Monday, March 14, 2011

Learning to Talk to Anyone

Have you ever been to a seminar, and you start to groan when the speaker asks the crowd to turn and greet each other? Or do you find that your lunch time is often spent only between your lunch and you. You are not alone. There are many people who simply fear to interact with people.

Do you envy those who seem to have a gift of the gab and seem almost to have friends everywhere? Well, know your enemy and the battle is won. Your enemy in this article is about your fear of interacting with people, and it seeks you to understand fear better, so that you can start to lead an even more purposeful life.

Now, there are external and internal fears that some people would face. External fear is something that happens outside of you, that you are strongly motivated t o avoid, such as fear of spiders or heights. Internal fear is something that developed within you, such that you link a negative emotion to, such as fear of talking because of embarrassment. The fear of talking to strangers, public speaking and making more friends probably came from an event that you previously experienced directly or indirectly, and it caused you much embarrassment.

Understand Your Fear
Essentially there is a sense of loss of control, when that particular event happened, and you start to form an opinion of yourself there and then. Once that limiting belief of "I can't talk to anyone" is formed, you clam up when similar events happen in the future. However, what is important to note is that you accepted that limiting belief, because you believed in it yourself. Do you think a monkey ever thinks that it is scared of heights and refuse to swing from tree to tree to search for food? No! It's only humans like you and I who think that way. It is this mechanism in human beings that seem to prevent us from being the best that we can be.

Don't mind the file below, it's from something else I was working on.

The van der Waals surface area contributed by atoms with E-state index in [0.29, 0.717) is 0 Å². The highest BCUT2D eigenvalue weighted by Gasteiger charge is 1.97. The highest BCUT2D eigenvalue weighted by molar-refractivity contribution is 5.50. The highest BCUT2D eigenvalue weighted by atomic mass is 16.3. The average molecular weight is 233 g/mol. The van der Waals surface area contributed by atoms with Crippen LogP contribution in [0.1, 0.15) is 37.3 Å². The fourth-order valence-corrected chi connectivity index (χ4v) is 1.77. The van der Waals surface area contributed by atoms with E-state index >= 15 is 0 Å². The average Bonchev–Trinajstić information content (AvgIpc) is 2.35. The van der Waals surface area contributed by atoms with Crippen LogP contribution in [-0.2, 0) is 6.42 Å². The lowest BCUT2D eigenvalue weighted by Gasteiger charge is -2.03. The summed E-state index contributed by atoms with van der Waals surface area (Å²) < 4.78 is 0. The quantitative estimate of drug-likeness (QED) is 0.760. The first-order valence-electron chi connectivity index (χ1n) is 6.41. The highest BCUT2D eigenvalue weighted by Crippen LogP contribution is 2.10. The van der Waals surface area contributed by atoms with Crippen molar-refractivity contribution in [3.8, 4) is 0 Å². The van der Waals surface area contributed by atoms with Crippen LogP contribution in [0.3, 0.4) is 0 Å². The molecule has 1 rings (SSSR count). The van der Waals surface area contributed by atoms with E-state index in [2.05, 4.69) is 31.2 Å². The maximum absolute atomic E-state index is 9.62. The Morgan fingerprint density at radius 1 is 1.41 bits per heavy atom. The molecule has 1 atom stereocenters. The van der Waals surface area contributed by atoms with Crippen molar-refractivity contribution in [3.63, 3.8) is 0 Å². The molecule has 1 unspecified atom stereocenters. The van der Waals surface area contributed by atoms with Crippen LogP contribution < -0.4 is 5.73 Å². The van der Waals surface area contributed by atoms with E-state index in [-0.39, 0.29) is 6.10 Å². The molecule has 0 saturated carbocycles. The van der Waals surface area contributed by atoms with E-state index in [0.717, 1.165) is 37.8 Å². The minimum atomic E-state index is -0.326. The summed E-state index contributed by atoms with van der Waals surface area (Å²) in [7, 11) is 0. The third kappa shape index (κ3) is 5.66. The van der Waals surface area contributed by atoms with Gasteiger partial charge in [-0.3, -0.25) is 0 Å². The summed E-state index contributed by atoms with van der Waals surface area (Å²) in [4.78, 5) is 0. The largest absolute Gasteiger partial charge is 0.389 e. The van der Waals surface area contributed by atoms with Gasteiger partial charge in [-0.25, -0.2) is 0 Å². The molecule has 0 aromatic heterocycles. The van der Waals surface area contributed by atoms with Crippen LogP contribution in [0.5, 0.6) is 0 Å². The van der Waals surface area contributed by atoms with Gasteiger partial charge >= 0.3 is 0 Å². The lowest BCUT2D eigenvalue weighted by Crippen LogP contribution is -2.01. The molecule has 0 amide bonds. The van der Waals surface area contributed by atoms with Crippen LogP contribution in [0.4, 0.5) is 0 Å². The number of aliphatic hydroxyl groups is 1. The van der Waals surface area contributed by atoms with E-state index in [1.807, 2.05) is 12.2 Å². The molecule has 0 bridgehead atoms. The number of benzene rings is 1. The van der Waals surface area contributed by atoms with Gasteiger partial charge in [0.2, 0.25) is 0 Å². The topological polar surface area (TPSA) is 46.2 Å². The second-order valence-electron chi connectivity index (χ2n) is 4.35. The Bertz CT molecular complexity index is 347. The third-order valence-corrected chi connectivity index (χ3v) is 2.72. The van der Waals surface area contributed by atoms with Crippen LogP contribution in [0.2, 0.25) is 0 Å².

Confronting and Breaking this Fear
You can start by first thinking about that incident that happened to you. Most of the time, these incidents happened when you were younger than seven years of age. Your mind was like a sponge then, absorbing everything it remembered, and tagging the events, as positive or negative. So, ask yourself what the positive learning points were, when you thought of that incident. This is called re-framing. A friend of mine is so positive that when you ask him, "Is this cup of water, half full or half empty?" He would shout, "I have water to drink!" Your new ability to reframe everything will be the most important skill in your life.

The second way is to take action and that is by smiling and looking at people when you talk to them. Every time you order something from the take away, smile at the cashier directly and thank her when she keys in your order. Every time you sit down to eat, look directly into the waiter's eye, smile and thank him when he places your order on the table. This action of smiling at people can start a whole new chain of reaction that makes you more confident.

The Way Ahead
These two steps are the start in living a more purposeful and becoming a more sociable you. You will realise that your life becomes more meaningful when your social network expands. Life becomes more positive. The air seems fresher, and even the stray dog in the neighbourhood seems to wag its tail every time it sees you. You have everything to gain.


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